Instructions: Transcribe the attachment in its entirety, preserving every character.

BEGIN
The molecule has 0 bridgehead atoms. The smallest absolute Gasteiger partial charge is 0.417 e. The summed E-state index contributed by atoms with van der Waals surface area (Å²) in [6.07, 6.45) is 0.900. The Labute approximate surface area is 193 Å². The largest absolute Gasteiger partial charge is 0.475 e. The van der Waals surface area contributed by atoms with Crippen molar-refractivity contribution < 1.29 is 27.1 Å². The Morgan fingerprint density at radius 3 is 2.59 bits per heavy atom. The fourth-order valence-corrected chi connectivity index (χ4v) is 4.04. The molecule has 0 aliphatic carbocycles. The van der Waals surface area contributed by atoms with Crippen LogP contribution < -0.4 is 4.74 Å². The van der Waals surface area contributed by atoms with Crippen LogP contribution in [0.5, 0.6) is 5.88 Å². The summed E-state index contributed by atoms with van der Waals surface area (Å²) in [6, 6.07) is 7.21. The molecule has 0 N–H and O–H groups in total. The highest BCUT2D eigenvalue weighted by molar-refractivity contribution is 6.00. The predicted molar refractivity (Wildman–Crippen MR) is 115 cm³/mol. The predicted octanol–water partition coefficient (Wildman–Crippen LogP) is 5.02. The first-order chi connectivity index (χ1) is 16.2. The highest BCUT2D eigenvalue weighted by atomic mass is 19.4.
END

The molecule has 0 bridgehead atoms. The smallest absolute Gasteiger partial charge is 0.417 e. The summed E-state index contributed by atoms with van der Waals surface area (Å²) in [6.07, 6.45) is 0.900. The Labute approximate surface area is 193 Å². The largest absolute Gasteiger partial charge is 0.475 e. The van der Waals surface area contributed by atoms with Crippen molar-refractivity contribution < 1.29 is 27.1 Å². The Morgan fingerprint density at radius 3 is 2.59 bits per heavy atom. The fourth-order valence-corrected chi connectivity index (χ4v) is 4.04. The molecule has 0 aliphatic carbocycles. The van der Waals surface area contributed by atoms with Crippen LogP contribution < -0.4 is 4.74 Å². The van der Waals surface area contributed by atoms with Crippen LogP contribution in [0.5, 0.6) is 5.88 Å². The summed E-state index contributed by atoms with van der Waals surface area (Å²) in [6, 6.07) is 7.21. The molecule has 0 N–H and O–H groups in total. The highest BCUT2D eigenvalue weighted by molar-refractivity contribution is 6.00. The predicted molar refractivity (Wildman–Crippen MR) is 115 cm³/mol. The predicted octanol–water partition coefficient (Wildman–Crippen LogP) is 5.02. The first-order chi connectivity index (χ1) is 16.2. The highest BCUT2D eigenvalue weighted by atomic mass is 19.4.